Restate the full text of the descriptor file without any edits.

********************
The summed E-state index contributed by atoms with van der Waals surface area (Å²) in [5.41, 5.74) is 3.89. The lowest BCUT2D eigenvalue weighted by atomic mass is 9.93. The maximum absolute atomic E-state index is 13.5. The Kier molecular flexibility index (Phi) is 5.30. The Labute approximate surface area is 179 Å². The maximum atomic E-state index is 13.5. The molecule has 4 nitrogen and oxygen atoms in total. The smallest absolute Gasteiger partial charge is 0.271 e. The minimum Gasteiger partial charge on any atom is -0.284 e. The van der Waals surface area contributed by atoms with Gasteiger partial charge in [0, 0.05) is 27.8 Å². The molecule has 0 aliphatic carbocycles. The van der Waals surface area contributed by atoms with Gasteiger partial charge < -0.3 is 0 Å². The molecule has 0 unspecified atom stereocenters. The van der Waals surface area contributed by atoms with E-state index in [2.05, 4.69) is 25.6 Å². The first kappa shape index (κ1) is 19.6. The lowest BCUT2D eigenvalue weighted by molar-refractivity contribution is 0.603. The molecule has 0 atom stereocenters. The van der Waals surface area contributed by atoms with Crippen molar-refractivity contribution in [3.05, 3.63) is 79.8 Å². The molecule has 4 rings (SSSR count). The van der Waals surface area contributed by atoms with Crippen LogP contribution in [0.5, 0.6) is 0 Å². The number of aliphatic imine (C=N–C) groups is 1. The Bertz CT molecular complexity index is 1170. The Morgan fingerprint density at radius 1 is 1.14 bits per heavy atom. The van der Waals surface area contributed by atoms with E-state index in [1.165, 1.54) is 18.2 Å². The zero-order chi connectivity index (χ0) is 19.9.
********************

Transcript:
The summed E-state index contributed by atoms with van der Waals surface area (Å²) in [5.41, 5.74) is 3.89. The lowest BCUT2D eigenvalue weighted by atomic mass is 9.93. The maximum absolute atomic E-state index is 13.5. The Kier molecular flexibility index (Phi) is 5.30. The Labute approximate surface area is 179 Å². The maximum atomic E-state index is 13.5. The molecule has 4 nitrogen and oxygen atoms in total. The smallest absolute Gasteiger partial charge is 0.271 e. The minimum Gasteiger partial charge on any atom is -0.284 e. The van der Waals surface area contributed by atoms with Gasteiger partial charge in [0, 0.05) is 27.8 Å². The molecule has 0 aliphatic carbocycles. The van der Waals surface area contributed by atoms with Gasteiger partial charge < -0.3 is 0 Å². The molecule has 0 unspecified atom stereocenters. The van der Waals surface area contributed by atoms with E-state index in [2.05, 4.69) is 25.6 Å². The first kappa shape index (κ1) is 19.6. The lowest BCUT2D eigenvalue weighted by molar-refractivity contribution is 0.603. The molecule has 0 atom stereocenters. The van der Waals surface area contributed by atoms with Crippen molar-refractivity contribution in [3.05, 3.63) is 79.8 Å². The molecule has 4 rings (SSSR count). The van der Waals surface area contributed by atoms with Crippen LogP contribution in [0.5, 0.6) is 0 Å². The number of aliphatic imine (C=N–C) groups is 1. The Bertz CT molecular complexity index is 1170. The Morgan fingerprint density at radius 1 is 1.14 bits per heavy atom. The van der Waals surface area contributed by atoms with E-state index in [1.165, 1.54) is 18.2 Å². The zero-order chi connectivity index (χ0) is 19.9.